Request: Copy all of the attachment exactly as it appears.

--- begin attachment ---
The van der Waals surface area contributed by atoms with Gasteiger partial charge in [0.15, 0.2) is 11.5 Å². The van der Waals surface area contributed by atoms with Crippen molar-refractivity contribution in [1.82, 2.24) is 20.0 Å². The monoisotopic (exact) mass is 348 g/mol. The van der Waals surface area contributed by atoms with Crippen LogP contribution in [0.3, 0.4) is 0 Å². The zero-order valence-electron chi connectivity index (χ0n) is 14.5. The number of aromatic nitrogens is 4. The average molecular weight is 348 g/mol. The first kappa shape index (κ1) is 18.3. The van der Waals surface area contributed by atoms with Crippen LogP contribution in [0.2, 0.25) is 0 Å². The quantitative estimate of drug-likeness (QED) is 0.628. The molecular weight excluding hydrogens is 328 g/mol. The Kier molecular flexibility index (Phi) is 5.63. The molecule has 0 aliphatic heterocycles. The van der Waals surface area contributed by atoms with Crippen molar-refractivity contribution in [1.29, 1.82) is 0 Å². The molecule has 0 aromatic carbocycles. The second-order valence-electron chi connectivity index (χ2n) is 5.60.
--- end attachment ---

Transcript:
The van der Waals surface area contributed by atoms with Gasteiger partial charge in [0.15, 0.2) is 11.5 Å². The van der Waals surface area contributed by atoms with Crippen molar-refractivity contribution in [1.82, 2.24) is 20.0 Å². The monoisotopic (exact) mass is 348 g/mol. The van der Waals surface area contributed by atoms with Crippen LogP contribution in [0.3, 0.4) is 0 Å². The zero-order valence-electron chi connectivity index (χ0n) is 14.5. The number of aromatic nitrogens is 4. The average molecular weight is 348 g/mol. The first kappa shape index (κ1) is 18.3. The van der Waals surface area contributed by atoms with Crippen LogP contribution in [0.2, 0.25) is 0 Å². The quantitative estimate of drug-likeness (QED) is 0.628. The molecular weight excluding hydrogens is 328 g/mol. The Kier molecular flexibility index (Phi) is 5.63. The molecule has 0 aliphatic heterocycles. The van der Waals surface area contributed by atoms with Crippen molar-refractivity contribution in [1.29, 1.82) is 0 Å². The molecule has 0 aromatic carbocycles. The second-order valence-electron chi connectivity index (χ2n) is 5.60.